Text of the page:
I don’t see this as an attack on efficiency but rather an attack on thinking one knows what efficiency is… what you describe as an alternative actually sounds like a very efficient system in the long run.

  7. March 16, 2011 at 5:03 pm

    don’t know. that might be a waste of words (‘innefficient’ use of electrons on a blog).
    drill baby drill. waste energy. don’t be a dinosaur. be too big to fail.

    while i just glanced at the post, there are arguments that for example DNA is efficient in the sense of shannon’s information theory (an optimal code). while the arguments are rigorous, they are at this point speculative.

  8. March 16, 2011 at 5:12 pm

    Inefficiency implies waste. If we reject efficiency, we accept waste. The optimal policy is sustainable efficiency within the constraint of equity. Sustainable efficienty implies evolution. Dinosaurs that evolved into birds were sustainably efficient.

  9. Janus
    March 16, 2011 at 9:18 pm

    Too much efficiency damages resilience.

  10. Ken Zimmerman
    March 17, 2011 at 12:20 am

    John Law opens his book, “After Method: Mess in Social Science Research” with picture that can be found on the site here (if you can’t find it reply with your email address and I’ll send along the picture)
    He then asks, “If this is an awful mess …. then would something less messy make a mess of describing it?” He then quotes from Alice in Wonderland, “There is no use in trying said Alice, ‘one cannot believe impossible things.’ ‘I dare say you haven’t had much practice,’ said the Queen. ‘When I was your age I always did it for half an hour a day. Why, sometimes I’ve believed as many as six impossible things before breakfast.” Law’s point, this is what goes on every day and always has with everything we think we know and love.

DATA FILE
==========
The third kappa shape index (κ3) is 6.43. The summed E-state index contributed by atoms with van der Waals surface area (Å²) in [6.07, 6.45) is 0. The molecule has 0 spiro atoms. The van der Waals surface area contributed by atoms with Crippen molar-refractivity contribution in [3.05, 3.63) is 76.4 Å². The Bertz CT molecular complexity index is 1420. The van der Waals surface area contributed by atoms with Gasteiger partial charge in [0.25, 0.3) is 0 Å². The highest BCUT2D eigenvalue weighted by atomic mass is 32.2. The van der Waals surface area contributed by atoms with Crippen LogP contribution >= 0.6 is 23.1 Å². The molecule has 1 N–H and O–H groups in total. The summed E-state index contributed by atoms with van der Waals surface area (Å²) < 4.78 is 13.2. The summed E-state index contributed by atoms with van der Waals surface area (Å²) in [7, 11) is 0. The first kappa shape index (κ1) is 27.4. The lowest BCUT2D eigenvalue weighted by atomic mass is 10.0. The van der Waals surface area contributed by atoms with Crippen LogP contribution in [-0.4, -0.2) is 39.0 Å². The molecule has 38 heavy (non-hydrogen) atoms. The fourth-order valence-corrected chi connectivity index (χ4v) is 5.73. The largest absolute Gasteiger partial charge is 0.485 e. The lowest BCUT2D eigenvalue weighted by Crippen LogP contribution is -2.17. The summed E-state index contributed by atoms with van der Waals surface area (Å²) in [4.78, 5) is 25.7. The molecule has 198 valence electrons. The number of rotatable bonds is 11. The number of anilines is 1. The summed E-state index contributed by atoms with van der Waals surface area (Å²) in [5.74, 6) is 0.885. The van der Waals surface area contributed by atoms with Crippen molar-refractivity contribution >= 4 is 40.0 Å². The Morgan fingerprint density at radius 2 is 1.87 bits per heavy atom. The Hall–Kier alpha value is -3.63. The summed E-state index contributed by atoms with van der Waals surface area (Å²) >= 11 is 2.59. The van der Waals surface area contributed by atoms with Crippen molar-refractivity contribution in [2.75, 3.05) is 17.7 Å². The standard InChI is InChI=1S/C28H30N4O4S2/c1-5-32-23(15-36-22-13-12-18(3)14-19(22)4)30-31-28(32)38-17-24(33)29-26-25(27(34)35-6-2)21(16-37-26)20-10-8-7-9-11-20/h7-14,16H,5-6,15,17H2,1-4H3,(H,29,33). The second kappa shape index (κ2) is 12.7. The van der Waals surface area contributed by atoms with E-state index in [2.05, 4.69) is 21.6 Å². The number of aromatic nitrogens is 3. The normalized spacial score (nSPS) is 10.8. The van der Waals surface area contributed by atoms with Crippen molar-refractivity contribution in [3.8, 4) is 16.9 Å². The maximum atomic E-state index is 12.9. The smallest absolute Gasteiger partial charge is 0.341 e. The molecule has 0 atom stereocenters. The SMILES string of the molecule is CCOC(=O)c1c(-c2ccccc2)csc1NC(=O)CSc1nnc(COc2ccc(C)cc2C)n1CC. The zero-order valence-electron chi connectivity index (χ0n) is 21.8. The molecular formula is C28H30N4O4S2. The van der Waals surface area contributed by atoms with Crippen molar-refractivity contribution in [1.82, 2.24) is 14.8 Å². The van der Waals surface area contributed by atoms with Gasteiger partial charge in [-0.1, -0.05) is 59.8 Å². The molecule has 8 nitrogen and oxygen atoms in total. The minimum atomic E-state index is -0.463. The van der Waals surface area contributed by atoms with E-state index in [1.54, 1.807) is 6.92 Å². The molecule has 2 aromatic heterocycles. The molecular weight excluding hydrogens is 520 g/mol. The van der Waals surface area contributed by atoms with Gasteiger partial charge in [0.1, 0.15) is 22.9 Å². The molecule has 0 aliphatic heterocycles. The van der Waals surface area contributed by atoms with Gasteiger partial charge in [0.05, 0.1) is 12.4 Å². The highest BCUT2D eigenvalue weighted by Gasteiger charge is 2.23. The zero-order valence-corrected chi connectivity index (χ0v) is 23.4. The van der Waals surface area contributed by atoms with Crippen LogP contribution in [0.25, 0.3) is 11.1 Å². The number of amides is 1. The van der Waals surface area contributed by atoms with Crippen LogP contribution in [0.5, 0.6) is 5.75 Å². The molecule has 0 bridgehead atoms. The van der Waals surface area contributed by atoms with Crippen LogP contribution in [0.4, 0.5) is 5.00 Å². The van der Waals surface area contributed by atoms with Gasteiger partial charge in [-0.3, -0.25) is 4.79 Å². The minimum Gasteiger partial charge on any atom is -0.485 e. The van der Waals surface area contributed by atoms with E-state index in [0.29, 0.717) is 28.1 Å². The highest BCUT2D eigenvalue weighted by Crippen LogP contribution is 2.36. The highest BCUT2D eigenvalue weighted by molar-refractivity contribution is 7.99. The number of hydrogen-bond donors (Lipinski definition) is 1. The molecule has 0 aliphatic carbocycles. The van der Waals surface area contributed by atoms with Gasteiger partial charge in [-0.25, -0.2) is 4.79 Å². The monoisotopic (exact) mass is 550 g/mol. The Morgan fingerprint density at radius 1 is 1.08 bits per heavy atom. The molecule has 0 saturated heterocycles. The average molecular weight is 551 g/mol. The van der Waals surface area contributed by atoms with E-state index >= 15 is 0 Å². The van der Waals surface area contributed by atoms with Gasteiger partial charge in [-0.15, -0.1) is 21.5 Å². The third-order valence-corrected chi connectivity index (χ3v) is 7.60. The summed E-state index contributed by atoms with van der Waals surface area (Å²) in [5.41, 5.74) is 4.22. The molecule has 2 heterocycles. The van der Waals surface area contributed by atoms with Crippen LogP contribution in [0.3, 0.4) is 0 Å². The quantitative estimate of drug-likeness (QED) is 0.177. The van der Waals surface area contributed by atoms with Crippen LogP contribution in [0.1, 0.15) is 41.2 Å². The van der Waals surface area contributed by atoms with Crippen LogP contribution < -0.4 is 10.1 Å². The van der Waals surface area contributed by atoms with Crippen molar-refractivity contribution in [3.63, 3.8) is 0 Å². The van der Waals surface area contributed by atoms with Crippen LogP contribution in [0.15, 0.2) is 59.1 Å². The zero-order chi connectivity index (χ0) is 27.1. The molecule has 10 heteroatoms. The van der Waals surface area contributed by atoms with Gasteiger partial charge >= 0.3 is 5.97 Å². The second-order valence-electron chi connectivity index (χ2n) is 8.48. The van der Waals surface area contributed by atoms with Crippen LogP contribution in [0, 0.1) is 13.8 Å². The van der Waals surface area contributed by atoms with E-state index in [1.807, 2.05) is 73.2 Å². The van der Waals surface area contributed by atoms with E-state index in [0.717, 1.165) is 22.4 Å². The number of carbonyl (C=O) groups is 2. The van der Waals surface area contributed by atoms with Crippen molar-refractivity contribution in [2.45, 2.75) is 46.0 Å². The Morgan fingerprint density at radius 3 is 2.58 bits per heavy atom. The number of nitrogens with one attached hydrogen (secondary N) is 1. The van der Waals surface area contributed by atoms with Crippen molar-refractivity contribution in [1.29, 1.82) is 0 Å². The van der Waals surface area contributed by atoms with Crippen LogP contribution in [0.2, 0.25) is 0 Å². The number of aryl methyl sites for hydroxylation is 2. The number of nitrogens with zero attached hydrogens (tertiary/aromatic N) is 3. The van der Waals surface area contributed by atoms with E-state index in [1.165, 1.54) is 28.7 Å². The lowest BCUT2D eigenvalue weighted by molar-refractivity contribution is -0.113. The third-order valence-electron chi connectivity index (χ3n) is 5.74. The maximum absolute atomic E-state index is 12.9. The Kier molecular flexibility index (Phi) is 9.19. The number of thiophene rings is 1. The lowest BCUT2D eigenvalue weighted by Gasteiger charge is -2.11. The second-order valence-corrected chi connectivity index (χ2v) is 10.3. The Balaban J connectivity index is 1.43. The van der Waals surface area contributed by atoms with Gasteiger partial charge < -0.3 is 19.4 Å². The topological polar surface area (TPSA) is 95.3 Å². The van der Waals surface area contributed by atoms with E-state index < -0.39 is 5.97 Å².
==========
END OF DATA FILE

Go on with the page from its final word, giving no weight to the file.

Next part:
Peter, your points are well stated. However your beginning assumptions are wrong. You call life and the future uncertain. They’re more than uncertain; they’re a bloody mess and always has been and will be. No explanation can capture the world or the actions of the actors in it. As William James noted a hundred years ago there’s always enough data and flexibility in the world to justify every explanation offered. In this kind of mess it’s not surprising that humans as one of the actors invovled sometimes cook-up schemes to bring certainty to events, a la James. That can be science, religion, economics, mathematics, etc. They all fall before James’ observation. Our worlds are not even as orderly and explicable as Peter’s miminalist explanations imply. The really amazing thing to observe is that durable order of some sort is observed to occur, sometimes lasting years, or even centuries or millenia. This order emerges out of what Law calls “relational materiality,” that all entities and actors we know emerge from interactions, from relationships. The world and its actors (being really one-and-the-same) are the results of ongoing relationships. So efficiency thus emerged, along with its justification and explanation. This may be a bit frightening when you first consider it. But you soon see it as just the ongoing stream of what is and could be.

    But all this doesn’t answer your basic question, Peter. What should we do about efficiency? Efficiency like all that emerges from relational materiality will fail, more than once and eventually will be surpassed by a different certainty. You can hurry that along by targeting its destruction. I’d say take your best shots, on the widest canvas possible, for as long as your strength holds out. But what replaces it will be no different ultimately from what it replaced. That’s all the certainty, to use your term there is.

  11. Alice
    March 17, 2011 at 10:17 am

    Efficiency belongs with words like functional, rational, competitive, productive. It does not belong with words like motivated, inclusive, imaginative and creative and thats whats gone missing in the race to become “more efficient”.
    I reject the notion of efficiency and the word itself really grates on my nerves. No one knows where it is or when to stop looking for more of it. Its a mmirage. It exists only in the desert and some organisations run their own human capital over hot sand trying to find it.

  12. Michael
    March 17, 2011 at 4:20 pm

    A couple of things: